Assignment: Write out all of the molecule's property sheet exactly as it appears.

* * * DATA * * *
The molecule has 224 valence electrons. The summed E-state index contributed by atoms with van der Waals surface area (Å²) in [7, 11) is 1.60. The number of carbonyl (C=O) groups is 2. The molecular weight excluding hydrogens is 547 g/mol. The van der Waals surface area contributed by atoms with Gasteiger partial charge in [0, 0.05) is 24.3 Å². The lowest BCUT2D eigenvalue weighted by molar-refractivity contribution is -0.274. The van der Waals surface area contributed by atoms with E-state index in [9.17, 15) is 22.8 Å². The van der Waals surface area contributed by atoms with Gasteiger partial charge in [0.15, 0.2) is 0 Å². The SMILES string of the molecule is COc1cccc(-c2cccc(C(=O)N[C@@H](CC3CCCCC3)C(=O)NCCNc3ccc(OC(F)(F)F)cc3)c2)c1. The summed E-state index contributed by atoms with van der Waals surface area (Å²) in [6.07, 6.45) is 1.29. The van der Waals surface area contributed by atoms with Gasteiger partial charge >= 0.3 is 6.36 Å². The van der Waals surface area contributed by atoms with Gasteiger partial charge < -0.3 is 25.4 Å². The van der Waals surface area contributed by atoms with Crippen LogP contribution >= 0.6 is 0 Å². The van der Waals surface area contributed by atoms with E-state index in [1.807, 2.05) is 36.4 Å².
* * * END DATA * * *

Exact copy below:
The molecule has 224 valence electrons. The summed E-state index contributed by atoms with van der Waals surface area (Å²) in [7, 11) is 1.60. The number of carbonyl (C=O) groups is 2. The molecular weight excluding hydrogens is 547 g/mol. The van der Waals surface area contributed by atoms with Gasteiger partial charge in [0, 0.05) is 24.3 Å². The lowest BCUT2D eigenvalue weighted by molar-refractivity contribution is -0.274. The van der Waals surface area contributed by atoms with E-state index in [9.17, 15) is 22.8 Å². The van der Waals surface area contributed by atoms with Gasteiger partial charge in [0.15, 0.2) is 0 Å². The SMILES string of the molecule is COc1cccc(-c2cccc(C(=O)N[C@@H](CC3CCCCC3)C(=O)NCCNc3ccc(OC(F)(F)F)cc3)c2)c1. The summed E-state index contributed by atoms with van der Waals surface area (Å²) in [6.07, 6.45) is 1.29. The van der Waals surface area contributed by atoms with Gasteiger partial charge >= 0.3 is 6.36 Å². The van der Waals surface area contributed by atoms with Gasteiger partial charge < -0.3 is 25.4 Å². The van der Waals surface area contributed by atoms with Crippen LogP contribution >= 0.6 is 0 Å². The van der Waals surface area contributed by atoms with E-state index in [1.807, 2.05) is 36.4 Å².